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Positioning agriculture as a key driver of Africa's growth

The potential to increase Africa's agricultural yields through the strategic use of data could place the continents' farmers at the heart of tomorrow's global economy. "New technologies readily available to Africa's farmers mean that the continent is finally at the moment where Africa's vast, as-yet-unrealised, agricultural opportunity can be made relevant to capital, mechanisation and new global markets," says Antois van der Westhuizen, managing director: sub-Saharan Africa, John Deere Financial.
©Somsak Sudthangtum via 123RF

For example, John Deere has worked with ACDI/Voca, Adavance and Usaid as well as other input providers in Ghana, to mechanise and provide fertiliser and seeds to demonstration farms aimed at improving the yield of traditional farmers in the country.

"The results have been astounding," says van der Westhuizen. In some cases, "yields have increased seven-fold," he adds.

This confirms what John Deere already knew, namely, that if farmers are able to access mechanisation, fertiliser and seed and are then guided to apply these correctly, they can dramatically increase their yields.

What has changed is that today farmers in Kenya and Tanzania, for example, now transacting on M-PESA can access the formal economy by selling and buying goods online. Since these previously economically excluded farmers now have a digital footprint, "we can start getting a picture of their inputs, suppliers and costs, as well as their yields, off-takers, incomes and payments histories," says van der Westhuizen.

This data holds the key to revolutionising agriculture in Africa.

Without even having a bank account, "we now have a detailed view of the input, production and earning numbers of previously financially invisible farmers," says van der Westhuizen. With GPS technology able to provide accurate hectarage, "we can now quickly work out how certain inputs, and their cost, might be affordable to specific farmers given the increase in yield that we know these inputs will drive in that location," says van der Westhuizen.

In short, with just a handful of data points, the ability to provide credit to a much broader segment of Africa’s farmers increases dramatically. For the first time in history, all of Africa’s farmers are now potentially able to present the credit, expenditure, production and income records to make them bankable.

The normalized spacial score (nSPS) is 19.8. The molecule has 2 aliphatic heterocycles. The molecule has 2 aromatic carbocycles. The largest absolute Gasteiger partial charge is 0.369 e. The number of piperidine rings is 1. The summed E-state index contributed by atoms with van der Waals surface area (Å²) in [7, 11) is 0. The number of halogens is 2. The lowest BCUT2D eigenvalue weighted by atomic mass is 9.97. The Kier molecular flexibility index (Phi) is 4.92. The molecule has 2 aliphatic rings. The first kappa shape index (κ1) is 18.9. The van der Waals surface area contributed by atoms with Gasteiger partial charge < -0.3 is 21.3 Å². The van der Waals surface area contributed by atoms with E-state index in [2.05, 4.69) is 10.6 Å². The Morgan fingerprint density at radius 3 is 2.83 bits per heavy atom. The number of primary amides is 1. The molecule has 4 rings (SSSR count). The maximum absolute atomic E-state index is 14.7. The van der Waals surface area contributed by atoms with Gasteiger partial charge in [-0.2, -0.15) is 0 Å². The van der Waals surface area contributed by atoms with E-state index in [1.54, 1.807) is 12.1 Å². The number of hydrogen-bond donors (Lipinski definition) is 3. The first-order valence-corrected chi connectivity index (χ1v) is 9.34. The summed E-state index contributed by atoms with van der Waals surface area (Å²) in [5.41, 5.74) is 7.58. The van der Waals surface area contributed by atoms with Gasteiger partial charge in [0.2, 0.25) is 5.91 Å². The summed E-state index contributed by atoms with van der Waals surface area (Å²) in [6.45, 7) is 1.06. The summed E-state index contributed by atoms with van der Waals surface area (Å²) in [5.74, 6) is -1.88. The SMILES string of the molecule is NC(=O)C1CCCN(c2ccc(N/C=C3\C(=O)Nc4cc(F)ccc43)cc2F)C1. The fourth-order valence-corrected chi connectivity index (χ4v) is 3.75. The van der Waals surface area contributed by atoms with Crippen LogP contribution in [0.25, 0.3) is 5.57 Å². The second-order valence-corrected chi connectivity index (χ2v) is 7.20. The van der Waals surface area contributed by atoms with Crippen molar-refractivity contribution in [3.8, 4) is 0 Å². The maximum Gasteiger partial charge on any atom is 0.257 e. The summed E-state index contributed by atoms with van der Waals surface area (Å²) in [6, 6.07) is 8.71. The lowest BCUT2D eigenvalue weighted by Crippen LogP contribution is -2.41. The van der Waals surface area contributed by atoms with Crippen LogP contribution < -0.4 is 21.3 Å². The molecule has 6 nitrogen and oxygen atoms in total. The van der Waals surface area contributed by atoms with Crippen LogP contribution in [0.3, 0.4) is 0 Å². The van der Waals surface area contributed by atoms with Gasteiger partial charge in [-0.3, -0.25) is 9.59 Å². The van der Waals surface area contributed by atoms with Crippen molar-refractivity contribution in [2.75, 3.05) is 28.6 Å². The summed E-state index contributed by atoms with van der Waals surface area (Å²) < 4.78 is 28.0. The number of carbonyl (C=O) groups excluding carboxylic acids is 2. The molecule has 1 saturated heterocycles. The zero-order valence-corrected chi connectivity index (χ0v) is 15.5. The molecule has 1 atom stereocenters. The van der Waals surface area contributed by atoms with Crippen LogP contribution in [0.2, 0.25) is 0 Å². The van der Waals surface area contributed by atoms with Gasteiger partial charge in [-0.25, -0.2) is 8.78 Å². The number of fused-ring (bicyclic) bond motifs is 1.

The next step will be to "use the data from multiple farmers collectively, to develop new supply chains and markets," says van der Westhuizen.

For example, if a grain mill in Kenya requires 2,000 tonnes of a certain crop each month and John Deere has the data on 100 farmers in that district each with the potential to produce 20 tonnes a month, the data can be used to build a supply chain for the mill that also provides the farmers guaranteed off-take.

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This data-driven view of the broader supply chain also gives John Deere Financial and other financiers the confidence to extend credit, long-lease machinery or fertilizer to these farmers, secure in the knowledge that the farmers will receive an income from the mill and be able to pay.

Moreover, "if we know that the 100 farmers have secure off-take agreements with a local mill, we can provide tractors or harvesters to start-up agricultural service companies to plough these farmer’s fields and harvest their crops, only collecting payment once the farmers have been paid by the mill," says van der Westhuizen.

Expanding the agricultural value chain


Using data in this way could justify further investment in irrigation systems, beneficiation plants, canneries or other industrial investment relevant to expanding the agricultural value chain.

Taken to scale across Africa, this kind of data has the potential to make most African countries food secure, freeing up the billions in hard currency that African governments currently spend importing food. This would, "ease Africa’s endemic hard currency crunches and reduce sovereign debt - releasing resources for development, infrastructure or education," explains van der Westhuizen.

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Given agriculture’s much lower barriers to entry, farming also offers Africa far greater potential to broaden economic inclusion compared with, say, "hard currency-intensive mines which only employ a small percentage of the population, for a short time," explains van der Westhuizen. Since agriculture, properly managed and scientifically conducted, is more sustainable, the sector has the potential to produce food indefinitely. This offers Africa’s mineral export-dependent economies the opportunity to diversify into much more sustainable exports, "with a far higher potential for beneficiation, industrialisation and economic inclusion," says van der Westhuizen.

This is all taking place in a global context in which, over time, the value of agricultural goods, especially food, is likely to increase relative to industrial products.

"African policymakers struggling to replicate the industrially-driven growth successes of many post-World War II developing economies, would do well to re-consider the vast export and development potential presented by agriculture in a food-scare and largely already industrialised world," says van der Westhuizen.

In short, agriculture, today seen as the low road to growth and development will, in time, become the source of the world’s most valuable asset, namely, food.

Fortunately, the technology is finally here, "for Africa’s policymakers to use the new data available on Africa’s farmers to place agriculture – and Africa - at the heart of tomorrows global economy," concludes van der Westhuizen.
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